There are many techniques to fold a steamed bun and this technique worked best for me. How do you fold your steamed buns? 😀
Let the buns rest for another 15 minutes under a damp cloth before steaming. Steam for 20-25 minutes.
Use parchment paper to prevent the bottoms of the buns from sticking to the steamer. Make sure there is a good amount of space between each bun when you place them into the steamer. As they cook, they will expand in size and you don’t want them to stick onto each other. Wrap a towel over the lid to prevent water from dripping over the steamed buns.
Steamed buns have a way of filling you up quickly. If you have too much and don’t know what to do with the rest of them, share them with your family, friends or neighbors! Or you can wrap them in plastic wrap and keep them refrigerated for up to a week. When you’re craving for a steamed bun again, remove the plastic wrap and heat the steamed bun in the microwave for 45 seconds to a minute. They tastes best warm. 🙂 My husband, Sam, loves these as a quick breakfast option, but I’m sure you’ll love them however and whenever you choose to eat them. Thanks for following along! Have fun in the kitchen and stay inspired.
- Yeast Mixture
- 1 1/4 cup of warm milk
- 2 teaspoons of instant dry yeast
- 1 tablespoon of granulated sugar
- 4 cups of all-purpose flour
- 3/4 cup of powdered sugar
- 1 teaspoon of baking powder
- 3 tablespoons of vegetable oil
- 1 lb ground pork
- 1/2 cup of carrots, diced
- 1/2 cup of shitake mushrooms, diced
- 1/2 cup of white onion, minced
- 2-3 garlic cloves, minced
- 1/2 tablespoon of salt
- 1/2 tablespoon of garlic powder
- 1 tablespoon of oyster sauce
- 1 teaspoon of corn starch
- 3-4 Chinese sausages, thinly sliced
- 7 hard boiled eggs, peeled & sliced into halves
- To make the yeast mixture, mix all the ingredients together that can be found under "Yeast Mixture". Let it sit for 5 minutes to help the yeast activate.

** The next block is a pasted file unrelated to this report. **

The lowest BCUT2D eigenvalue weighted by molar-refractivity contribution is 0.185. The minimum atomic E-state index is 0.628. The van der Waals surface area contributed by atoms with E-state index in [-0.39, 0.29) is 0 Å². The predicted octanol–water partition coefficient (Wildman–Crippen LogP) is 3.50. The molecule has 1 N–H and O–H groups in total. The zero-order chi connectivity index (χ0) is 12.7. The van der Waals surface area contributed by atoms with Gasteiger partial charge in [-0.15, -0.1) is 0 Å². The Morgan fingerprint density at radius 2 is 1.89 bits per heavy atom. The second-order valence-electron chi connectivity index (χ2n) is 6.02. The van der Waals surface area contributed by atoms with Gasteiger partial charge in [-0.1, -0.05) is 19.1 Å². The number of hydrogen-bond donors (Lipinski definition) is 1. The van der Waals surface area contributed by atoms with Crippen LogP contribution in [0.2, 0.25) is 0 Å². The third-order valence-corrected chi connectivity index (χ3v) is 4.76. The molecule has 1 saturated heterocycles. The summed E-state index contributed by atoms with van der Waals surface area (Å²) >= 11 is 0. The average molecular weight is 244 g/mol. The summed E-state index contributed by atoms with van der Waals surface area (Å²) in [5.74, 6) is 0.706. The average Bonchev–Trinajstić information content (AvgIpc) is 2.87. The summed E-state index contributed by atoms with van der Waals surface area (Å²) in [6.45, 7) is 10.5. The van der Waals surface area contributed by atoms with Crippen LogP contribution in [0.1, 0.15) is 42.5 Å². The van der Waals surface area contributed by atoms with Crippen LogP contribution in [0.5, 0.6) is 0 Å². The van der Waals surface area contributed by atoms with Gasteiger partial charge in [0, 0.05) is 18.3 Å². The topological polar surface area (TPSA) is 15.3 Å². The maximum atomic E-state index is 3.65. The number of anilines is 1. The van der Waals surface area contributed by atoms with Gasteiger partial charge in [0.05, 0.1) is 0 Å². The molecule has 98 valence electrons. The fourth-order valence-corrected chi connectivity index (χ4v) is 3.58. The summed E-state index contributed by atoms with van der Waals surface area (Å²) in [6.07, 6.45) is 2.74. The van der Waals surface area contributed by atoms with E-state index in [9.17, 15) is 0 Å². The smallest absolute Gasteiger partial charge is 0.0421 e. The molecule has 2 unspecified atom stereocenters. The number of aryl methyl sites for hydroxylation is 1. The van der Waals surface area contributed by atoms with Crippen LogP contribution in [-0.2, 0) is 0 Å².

- To make the dough, mix the flour, powdered sugar and baking powder together into a bowl. Then create a hole in the center of the bowl and pour in 2 tablespoons of vegetable oil along with the yeast mixture and mix everything altogether. Knead the dough for 10 minutes then roll into a ball. Spread the last tablespoon of vegetable oil over the dough and put a damp cloth over it. Let the dough sit for 1 hour in a warm place.
- While you wait for the dough to rest, make the filling by combining all the ingredients found under "Filling" together. This is the part where you can also prepare the eggs and Chinese sausages.
- After an hour, the dough should have expanded in size. Knead the dough again for 1-2 minutes then stretch out the dough. Divide the dough into 12-14 pieces and shape them into balls. Cover the balls with a damp cloth for another 15 minutes.
- After 15 minutes have passed, use a rolling pin to flatten the pieces of dough. The outer part of the dough should be thinner than the center. This gives the center of the dough strength to hold the filling while making the outer edges easier to fold into pleats.
- Scoop about 2 tablespoons of filling onto the center of the dough. Place the Chinese sausages around the filling and half an egg on top face down. Pull the outer edges of the dough towards the center one by one, creating pleats around the filling while also twisting at the top to create a beautiful spiral. Twist off any excess dough from the top. *To see a demonstration of this, watch the video above.
- Cover the buns with a damp towel for another 15 minutes before steaming.
- After 15 minutes have passed, steam the buns for 20-25 minutes. Use parchment paper to prevent the bottoms of the buns from sticking to the steamer. Make sure there is a good amount of space between each bun when you place them into the steamer. As they cook, they will expand in size and you don't want them to stick onto each other. Wrap a towel over the lid to prevent water from dripping over the steam buns.
- Yields: 12-14 pork steam buns
- Special materials: rolling pin, parchment paper & steamer